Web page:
Should a law firm charge a client for the two bottles of water consumed over the course of a long meeting? Probably not – at least according to Keith Lee, an attorney who relayed this example, in a post on Above the Law called Do You Build Invoices Or Relationships?
For all the challenges of law firm billing it’s worth considering the unifying theme of Mr. Lee’s point: the very act of billing is and of itself sends a message. Creating invoices and billing clients is a crucial client communications vehicle – from the moment expectations are set – to the accuracy and detail of time-entry – to the format of a bill and rhythm of the billing cycle.
Here’s a roundup of solid tips for law firm billing and invoicing:
1. Get the money up front. Lee Rosen, an attorney in North Carolina, calls the moment a client opens a bill the “red zone.” If there’s a conflict between a client and an attorney, “it surfaces moments after opening the bill.” In a post titled, 13 Billing Tips for Keeping Clients Happy, he recommends getting payment in advance. “Clients making decisions about a fee before they owe it are happier than clients hit with a bill after the fact.”
2. Be methodical in billing. About 43% of small law firms say they have a standard billing process – though it is undocumented. Another 14% said they do not have a standard billing process at all, yet Jay Reeves of Lawyers Mutual hints having a process is a good way to manage past due bills. “Implement a billing cycle – and stick to it,” he writes in a post titled Nine Tips for Handling Unpaid Fees. “Bill methodically and regularly. Follow up. Deal with delinquent accounts consistently and quickly.”
3. Find the right balance of invoice detail. A Law360 article –5 Tips For Billing Clients Without Ticking Them Off – includes suggestions from Michael Rynowecer of BTI Consulting, among many others. Mr. Rynowecer says a “lack of explanation” can be the “biggest” source of contention about billing. It’s part of an attorney’s role to explain the charges, “not the clients’ job to figure it out.”
If the client still balks at the fee, decide if you really want this client — or if you desperately need the fee income.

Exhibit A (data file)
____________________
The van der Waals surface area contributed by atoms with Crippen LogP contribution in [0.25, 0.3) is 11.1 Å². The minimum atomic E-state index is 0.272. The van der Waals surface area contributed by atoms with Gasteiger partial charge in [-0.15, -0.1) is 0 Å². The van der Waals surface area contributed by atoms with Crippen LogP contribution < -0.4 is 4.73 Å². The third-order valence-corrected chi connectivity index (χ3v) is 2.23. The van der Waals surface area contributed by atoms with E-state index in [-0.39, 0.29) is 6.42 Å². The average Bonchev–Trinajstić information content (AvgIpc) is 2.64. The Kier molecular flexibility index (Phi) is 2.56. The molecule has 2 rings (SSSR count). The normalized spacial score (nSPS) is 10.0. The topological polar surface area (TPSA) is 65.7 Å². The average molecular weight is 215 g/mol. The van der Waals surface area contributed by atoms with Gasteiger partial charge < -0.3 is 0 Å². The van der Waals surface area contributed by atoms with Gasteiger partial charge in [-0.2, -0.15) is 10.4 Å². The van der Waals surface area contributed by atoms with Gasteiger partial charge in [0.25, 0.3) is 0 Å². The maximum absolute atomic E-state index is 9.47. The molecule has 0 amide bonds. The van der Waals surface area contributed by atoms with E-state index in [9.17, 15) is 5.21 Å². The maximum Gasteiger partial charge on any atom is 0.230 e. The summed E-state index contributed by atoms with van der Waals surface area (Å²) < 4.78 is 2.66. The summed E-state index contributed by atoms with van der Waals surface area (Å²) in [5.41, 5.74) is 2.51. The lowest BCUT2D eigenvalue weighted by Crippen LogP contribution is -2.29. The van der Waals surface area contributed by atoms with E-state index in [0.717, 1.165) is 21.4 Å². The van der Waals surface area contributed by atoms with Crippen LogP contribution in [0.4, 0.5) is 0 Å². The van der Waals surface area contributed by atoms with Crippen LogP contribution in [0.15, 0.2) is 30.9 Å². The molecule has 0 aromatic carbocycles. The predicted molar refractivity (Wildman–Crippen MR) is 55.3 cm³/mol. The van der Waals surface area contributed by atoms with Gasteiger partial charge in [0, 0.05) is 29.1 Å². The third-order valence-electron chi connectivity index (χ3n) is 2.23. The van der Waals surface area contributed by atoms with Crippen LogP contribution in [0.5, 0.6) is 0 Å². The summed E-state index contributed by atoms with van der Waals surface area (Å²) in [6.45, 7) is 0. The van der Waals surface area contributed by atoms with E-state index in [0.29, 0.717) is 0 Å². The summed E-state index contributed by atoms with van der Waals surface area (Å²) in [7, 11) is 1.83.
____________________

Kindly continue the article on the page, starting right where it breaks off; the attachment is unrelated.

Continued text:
4. Never cut the fee. Robert Denney, a consultant, lays out a suggested plan for defining results, quoting fees and presenting proposed steps along the process to clients, in an article on Attorney at Work titled How to Get the Fee You Deserve. He notes however even after setting clear expectations clients still sometimes object. “If the client still balks at the fee, decide if you really want this client — or if you desperately need the fee income,” he writes. “If you do want the client or need the fee income, never cut the fee. Instead, requote it! Indeed, Mr. Denny maybe onto something given research suggests law firms that discount tend to have more past due clients. Mr. Denney offers two ways to “requote” a legal fee in his write up.
5. Ask for a Referral. Most clients with accounts in poor standing simply don’t have the money, according to Miami-based attorney Scott Saul in an ABA Journal article titled, When letting a bill go unpaid can be good for business. Many lawyers seemingly agree with Mr. Saul’s sentiment given a survey of small law firm billing processes found more than 80% of respondents citing client financial hardship as the primary culprit behind past due legal bills. Mr. Saul indicated he does sometimes let unpaid legal bills go in exchange for referral business – though he’s careful to point out he usually also has a retainer in place to avoid a complete loss.
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What tips would you add? Please feel free to share in the comments.
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